Factors associated with a six-month return to emergency services among child and adolescent psychiatric patients

Psychiatr Serv. 2007 Nov;58(11):1489-92. doi: 10.1176/ps.2007.58.11.1489.


Objectives: This analysis identified factors associated with emergency department recidivism among pediatric psychiatric patients and factors that may differentiate repeat and one-time visits.

Methods: The researchers examined six-month recidivism among a sample of 509 patients of ages four to 18 years who made mental health visits to an urban pediatric emergency department in 2004.

Results: Patients who made repeat visits were more likely to be involved in mental health and social services than patients who did not return to the emergency department. Repeat visitors were also more likely to be African American, have a history of psychiatric hospitalization, and present with suicidal or disruptive behaviors.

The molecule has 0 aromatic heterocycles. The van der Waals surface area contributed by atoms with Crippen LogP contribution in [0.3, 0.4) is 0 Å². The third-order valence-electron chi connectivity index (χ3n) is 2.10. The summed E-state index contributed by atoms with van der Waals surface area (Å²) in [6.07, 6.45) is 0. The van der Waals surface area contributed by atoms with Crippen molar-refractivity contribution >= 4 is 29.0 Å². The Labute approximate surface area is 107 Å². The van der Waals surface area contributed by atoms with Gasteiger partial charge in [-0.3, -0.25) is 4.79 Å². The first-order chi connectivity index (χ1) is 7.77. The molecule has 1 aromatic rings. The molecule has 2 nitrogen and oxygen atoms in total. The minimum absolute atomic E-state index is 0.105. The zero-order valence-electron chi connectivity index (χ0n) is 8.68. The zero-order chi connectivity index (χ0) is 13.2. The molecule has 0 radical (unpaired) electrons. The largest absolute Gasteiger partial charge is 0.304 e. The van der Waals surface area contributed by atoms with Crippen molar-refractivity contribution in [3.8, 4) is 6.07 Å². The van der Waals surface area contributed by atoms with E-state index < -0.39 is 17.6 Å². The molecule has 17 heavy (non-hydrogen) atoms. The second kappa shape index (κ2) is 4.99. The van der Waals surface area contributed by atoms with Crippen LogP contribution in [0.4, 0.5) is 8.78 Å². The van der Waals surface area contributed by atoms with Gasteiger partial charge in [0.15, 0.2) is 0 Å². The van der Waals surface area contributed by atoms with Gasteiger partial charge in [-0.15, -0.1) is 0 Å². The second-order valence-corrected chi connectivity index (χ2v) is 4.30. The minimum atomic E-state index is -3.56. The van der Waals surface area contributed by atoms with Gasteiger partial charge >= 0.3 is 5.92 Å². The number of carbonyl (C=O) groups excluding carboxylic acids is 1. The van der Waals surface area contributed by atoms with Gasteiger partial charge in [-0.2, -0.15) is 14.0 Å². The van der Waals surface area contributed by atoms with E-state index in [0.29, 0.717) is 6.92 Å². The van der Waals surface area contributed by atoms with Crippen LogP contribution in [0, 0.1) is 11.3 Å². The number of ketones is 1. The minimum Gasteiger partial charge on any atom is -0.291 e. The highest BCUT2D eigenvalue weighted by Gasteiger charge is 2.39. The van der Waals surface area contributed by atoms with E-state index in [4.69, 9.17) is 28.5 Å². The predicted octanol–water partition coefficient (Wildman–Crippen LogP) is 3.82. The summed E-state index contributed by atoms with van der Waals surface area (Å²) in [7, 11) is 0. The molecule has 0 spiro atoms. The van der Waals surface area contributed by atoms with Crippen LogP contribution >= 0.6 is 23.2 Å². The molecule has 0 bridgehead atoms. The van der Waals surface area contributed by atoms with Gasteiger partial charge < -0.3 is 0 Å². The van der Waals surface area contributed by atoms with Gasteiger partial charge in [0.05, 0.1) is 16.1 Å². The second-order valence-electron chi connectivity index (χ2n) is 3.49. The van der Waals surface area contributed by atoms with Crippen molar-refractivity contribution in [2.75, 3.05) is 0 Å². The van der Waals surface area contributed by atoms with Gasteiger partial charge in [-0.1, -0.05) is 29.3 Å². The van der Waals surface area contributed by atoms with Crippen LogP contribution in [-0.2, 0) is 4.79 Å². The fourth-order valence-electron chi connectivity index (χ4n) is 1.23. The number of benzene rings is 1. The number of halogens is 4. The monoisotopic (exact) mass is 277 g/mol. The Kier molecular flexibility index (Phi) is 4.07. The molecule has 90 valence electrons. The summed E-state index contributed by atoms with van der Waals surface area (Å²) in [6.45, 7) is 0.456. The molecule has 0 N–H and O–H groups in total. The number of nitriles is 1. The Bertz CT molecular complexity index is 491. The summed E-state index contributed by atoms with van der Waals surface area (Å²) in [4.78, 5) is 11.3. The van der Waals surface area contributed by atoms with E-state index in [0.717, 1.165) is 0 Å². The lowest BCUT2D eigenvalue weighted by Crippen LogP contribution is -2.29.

Conclusions: These results suggest that the emergency department is being used as part of the continuum of care for patients already in treatment, particularly those displaying disruptive behavior. Additional research is needed to determine whether this recidivism is clinically indicated or reflects a lack of available or appropriate care in community settings.

Publication types

  • Research Support, N.I.H., Extramural

MeSH terms

  • Adolescent
  • Baltimore
  • Child
  • Child, Preschool
  • Continuity of Patient Care
  • Emergency Service, Hospital / statistics & numerical data*
  • Female
  • Hospitals, Pediatric*
  • Humans
  • Male
  • Medical Records
  • Mental Disorders / prevention & control*
  • Mental Health Services / statistics & numerical data
  • Recurrence